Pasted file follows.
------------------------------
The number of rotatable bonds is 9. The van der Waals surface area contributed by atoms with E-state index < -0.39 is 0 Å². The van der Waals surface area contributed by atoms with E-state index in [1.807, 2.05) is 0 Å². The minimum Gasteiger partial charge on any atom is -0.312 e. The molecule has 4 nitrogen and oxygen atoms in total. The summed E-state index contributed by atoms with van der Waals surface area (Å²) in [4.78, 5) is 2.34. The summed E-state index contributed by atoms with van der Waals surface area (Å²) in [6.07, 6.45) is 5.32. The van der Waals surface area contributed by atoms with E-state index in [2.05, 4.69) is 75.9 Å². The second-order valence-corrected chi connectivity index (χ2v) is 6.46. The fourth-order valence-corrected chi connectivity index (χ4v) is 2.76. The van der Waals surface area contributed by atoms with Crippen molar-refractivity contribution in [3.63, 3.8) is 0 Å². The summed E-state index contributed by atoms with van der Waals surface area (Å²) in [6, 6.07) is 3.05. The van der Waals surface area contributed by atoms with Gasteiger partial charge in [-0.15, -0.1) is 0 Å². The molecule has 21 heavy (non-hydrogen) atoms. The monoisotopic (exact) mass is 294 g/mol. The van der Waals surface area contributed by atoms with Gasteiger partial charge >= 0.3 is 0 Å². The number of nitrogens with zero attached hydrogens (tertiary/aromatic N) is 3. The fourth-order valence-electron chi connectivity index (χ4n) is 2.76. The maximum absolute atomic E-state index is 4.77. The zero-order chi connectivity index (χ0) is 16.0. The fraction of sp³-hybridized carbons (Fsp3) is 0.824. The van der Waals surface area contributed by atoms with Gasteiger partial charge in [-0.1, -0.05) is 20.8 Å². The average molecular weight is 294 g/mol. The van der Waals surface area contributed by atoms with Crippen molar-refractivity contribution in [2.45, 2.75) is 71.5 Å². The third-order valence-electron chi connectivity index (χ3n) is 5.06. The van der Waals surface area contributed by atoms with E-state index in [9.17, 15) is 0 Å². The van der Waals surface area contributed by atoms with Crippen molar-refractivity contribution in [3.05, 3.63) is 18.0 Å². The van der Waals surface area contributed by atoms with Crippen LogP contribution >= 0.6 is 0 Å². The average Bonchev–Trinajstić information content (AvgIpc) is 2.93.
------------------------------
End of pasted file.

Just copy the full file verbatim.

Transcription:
The number of rotatable bonds is 9. The van der Waals surface area contributed by atoms with E-state index < -0.39 is 0 Å². The van der Waals surface area contributed by atoms with E-state index in [1.807, 2.05) is 0 Å². The minimum Gasteiger partial charge on any atom is -0.312 e. The molecule has 4 nitrogen and oxygen atoms in total. The summed E-state index contributed by atoms with van der Waals surface area (Å²) in [4.78, 5) is 2.34. The summed E-state index contributed by atoms with van der Waals surface area (Å²) in [6.07, 6.45) is 5.32. The van der Waals surface area contributed by atoms with E-state index in [2.05, 4.69) is 75.9 Å². The second-order valence-corrected chi connectivity index (χ2v) is 6.46. The fourth-order valence-corrected chi connectivity index (χ4v) is 2.76. The van der Waals surface area contributed by atoms with Crippen molar-refractivity contribution in [3.63, 3.8) is 0 Å². The summed E-state index contributed by atoms with van der Waals surface area (Å²) in [6, 6.07) is 3.05. The van der Waals surface area contributed by atoms with Gasteiger partial charge in [-0.15, -0.1) is 0 Å². The molecule has 21 heavy (non-hydrogen) atoms. The monoisotopic (exact) mass is 294 g/mol. The van der Waals surface area contributed by atoms with Gasteiger partial charge >= 0.3 is 0 Å². The number of nitrogens with zero attached hydrogens (tertiary/aromatic N) is 3. The fourth-order valence-electron chi connectivity index (χ4n) is 2.76. The maximum absolute atomic E-state index is 4.77. The zero-order chi connectivity index (χ0) is 16.0. The fraction of sp³-hybridized carbons (Fsp3) is 0.824. The van der Waals surface area contributed by atoms with Gasteiger partial charge in [-0.1, -0.05) is 20.8 Å². The average molecular weight is 294 g/mol. The van der Waals surface area contributed by atoms with Crippen molar-refractivity contribution in [2.45, 2.75) is 71.5 Å². The third-order valence-electron chi connectivity index (χ3n) is 5.06. The van der Waals surface area contributed by atoms with E-state index in [9.17, 15) is 0 Å². The van der Waals surface area contributed by atoms with Crippen molar-refractivity contribution in [3.05, 3.63) is 18.0 Å². The van der Waals surface area contributed by atoms with Crippen LogP contribution >= 0.6 is 0 Å². The average Bonchev–Trinajstić information content (AvgIpc) is 2.93.